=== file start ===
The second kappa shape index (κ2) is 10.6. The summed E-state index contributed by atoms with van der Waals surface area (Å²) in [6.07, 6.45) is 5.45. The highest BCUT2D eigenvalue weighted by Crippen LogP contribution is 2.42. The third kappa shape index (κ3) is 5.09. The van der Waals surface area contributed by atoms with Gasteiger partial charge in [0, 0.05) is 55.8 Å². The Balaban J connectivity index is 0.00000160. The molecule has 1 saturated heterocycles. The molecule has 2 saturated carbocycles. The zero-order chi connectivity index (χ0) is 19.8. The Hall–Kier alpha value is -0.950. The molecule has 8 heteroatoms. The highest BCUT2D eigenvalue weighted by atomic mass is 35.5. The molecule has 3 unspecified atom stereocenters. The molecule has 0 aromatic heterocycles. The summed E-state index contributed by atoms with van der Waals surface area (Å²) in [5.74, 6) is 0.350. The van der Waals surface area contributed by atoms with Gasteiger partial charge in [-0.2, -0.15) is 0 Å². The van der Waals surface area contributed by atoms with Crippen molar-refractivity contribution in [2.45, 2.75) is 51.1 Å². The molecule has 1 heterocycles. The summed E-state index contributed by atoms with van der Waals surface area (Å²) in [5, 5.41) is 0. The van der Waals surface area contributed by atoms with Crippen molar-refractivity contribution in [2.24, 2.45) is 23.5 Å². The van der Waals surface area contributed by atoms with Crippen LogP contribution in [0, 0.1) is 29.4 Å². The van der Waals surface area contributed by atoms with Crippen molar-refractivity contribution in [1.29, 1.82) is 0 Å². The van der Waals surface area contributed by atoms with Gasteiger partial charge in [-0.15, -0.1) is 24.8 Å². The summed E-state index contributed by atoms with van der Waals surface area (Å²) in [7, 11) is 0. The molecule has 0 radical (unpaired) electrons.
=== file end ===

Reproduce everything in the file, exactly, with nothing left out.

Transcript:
The second kappa shape index (κ2) is 10.6. The summed E-state index contributed by atoms with van der Waals surface area (Å²) in [6.07, 6.45) is 5.45. The highest BCUT2D eigenvalue weighted by Crippen LogP contribution is 2.42. The third kappa shape index (κ3) is 5.09. The van der Waals surface area contributed by atoms with Gasteiger partial charge in [0, 0.05) is 55.8 Å². The Balaban J connectivity index is 0.00000160. The molecule has 1 saturated heterocycles. The molecule has 2 saturated carbocycles. The zero-order chi connectivity index (χ0) is 19.8. The Hall–Kier alpha value is -0.950. The molecule has 8 heteroatoms. The highest BCUT2D eigenvalue weighted by atomic mass is 35.5. The molecule has 3 unspecified atom stereocenters. The molecule has 0 aromatic heterocycles. The summed E-state index contributed by atoms with van der Waals surface area (Å²) in [5.74, 6) is 0.350. The van der Waals surface area contributed by atoms with Gasteiger partial charge in [-0.2, -0.15) is 0 Å². The van der Waals surface area contributed by atoms with Crippen molar-refractivity contribution in [2.45, 2.75) is 51.1 Å². The molecule has 1 heterocycles. The summed E-state index contributed by atoms with van der Waals surface area (Å²) in [5, 5.41) is 0. The van der Waals surface area contributed by atoms with Crippen molar-refractivity contribution in [2.24, 2.45) is 23.5 Å². The van der Waals surface area contributed by atoms with Crippen LogP contribution in [0, 0.1) is 29.4 Å². The van der Waals surface area contributed by atoms with Crippen molar-refractivity contribution in [1.29, 1.82) is 0 Å². The van der Waals surface area contributed by atoms with Gasteiger partial charge in [-0.15, -0.1) is 24.8 Å². The summed E-state index contributed by atoms with van der Waals surface area (Å²) in [7, 11) is 0. The molecule has 0 radical (unpaired) electrons.